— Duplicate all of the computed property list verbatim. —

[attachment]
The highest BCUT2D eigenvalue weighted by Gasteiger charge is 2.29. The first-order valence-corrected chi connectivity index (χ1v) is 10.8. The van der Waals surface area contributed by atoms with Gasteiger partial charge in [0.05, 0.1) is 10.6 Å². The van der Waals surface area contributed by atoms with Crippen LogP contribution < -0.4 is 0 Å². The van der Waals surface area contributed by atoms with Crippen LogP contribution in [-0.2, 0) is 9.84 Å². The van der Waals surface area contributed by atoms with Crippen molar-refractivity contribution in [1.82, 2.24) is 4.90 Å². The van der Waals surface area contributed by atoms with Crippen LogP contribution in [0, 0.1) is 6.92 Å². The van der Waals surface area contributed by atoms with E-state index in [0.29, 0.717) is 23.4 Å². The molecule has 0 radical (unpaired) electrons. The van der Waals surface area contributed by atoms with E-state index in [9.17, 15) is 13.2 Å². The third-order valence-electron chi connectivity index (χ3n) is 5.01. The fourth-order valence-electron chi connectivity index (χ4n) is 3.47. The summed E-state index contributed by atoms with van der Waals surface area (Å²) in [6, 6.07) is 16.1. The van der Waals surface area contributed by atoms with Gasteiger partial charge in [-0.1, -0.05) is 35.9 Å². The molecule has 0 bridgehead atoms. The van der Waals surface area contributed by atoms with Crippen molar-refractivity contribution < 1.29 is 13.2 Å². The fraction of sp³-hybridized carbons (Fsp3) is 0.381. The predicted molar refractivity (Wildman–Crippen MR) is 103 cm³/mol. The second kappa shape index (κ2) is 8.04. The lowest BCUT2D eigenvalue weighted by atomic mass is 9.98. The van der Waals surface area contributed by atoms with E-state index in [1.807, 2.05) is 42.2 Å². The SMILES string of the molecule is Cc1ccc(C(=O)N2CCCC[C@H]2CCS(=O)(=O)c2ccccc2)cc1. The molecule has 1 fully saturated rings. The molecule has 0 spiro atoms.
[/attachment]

The highest BCUT2D eigenvalue weighted by Gasteiger charge is 2.29. The first-order valence-corrected chi connectivity index (χ1v) is 10.8. The van der Waals surface area contributed by atoms with Gasteiger partial charge in [0.05, 0.1) is 10.6 Å². The van der Waals surface area contributed by atoms with Crippen LogP contribution < -0.4 is 0 Å². The van der Waals surface area contributed by atoms with Crippen LogP contribution in [-0.2, 0) is 9.84 Å². The van der Waals surface area contributed by atoms with Crippen molar-refractivity contribution in [1.82, 2.24) is 4.90 Å². The van der Waals surface area contributed by atoms with Crippen LogP contribution in [0, 0.1) is 6.92 Å². The van der Waals surface area contributed by atoms with E-state index in [0.29, 0.717) is 23.4 Å². The molecule has 0 radical (unpaired) electrons. The van der Waals surface area contributed by atoms with E-state index in [9.17, 15) is 13.2 Å². The third-order valence-electron chi connectivity index (χ3n) is 5.01. The fourth-order valence-electron chi connectivity index (χ4n) is 3.47. The summed E-state index contributed by atoms with van der Waals surface area (Å²) in [6, 6.07) is 16.1. The van der Waals surface area contributed by atoms with Gasteiger partial charge in [-0.1, -0.05) is 35.9 Å². The molecule has 0 bridgehead atoms. The van der Waals surface area contributed by atoms with Crippen molar-refractivity contribution < 1.29 is 13.2 Å². The fraction of sp³-hybridized carbons (Fsp3) is 0.381. The predicted molar refractivity (Wildman–Crippen MR) is 103 cm³/mol. The second kappa shape index (κ2) is 8.04. The lowest BCUT2D eigenvalue weighted by atomic mass is 9.98. The van der Waals surface area contributed by atoms with E-state index in [1.807, 2.05) is 42.2 Å². The SMILES string of the molecule is Cc1ccc(C(=O)N2CCCC[C@H]2CCS(=O)(=O)c2ccccc2)cc1. The molecule has 1 fully saturated rings. The molecule has 0 spiro atoms.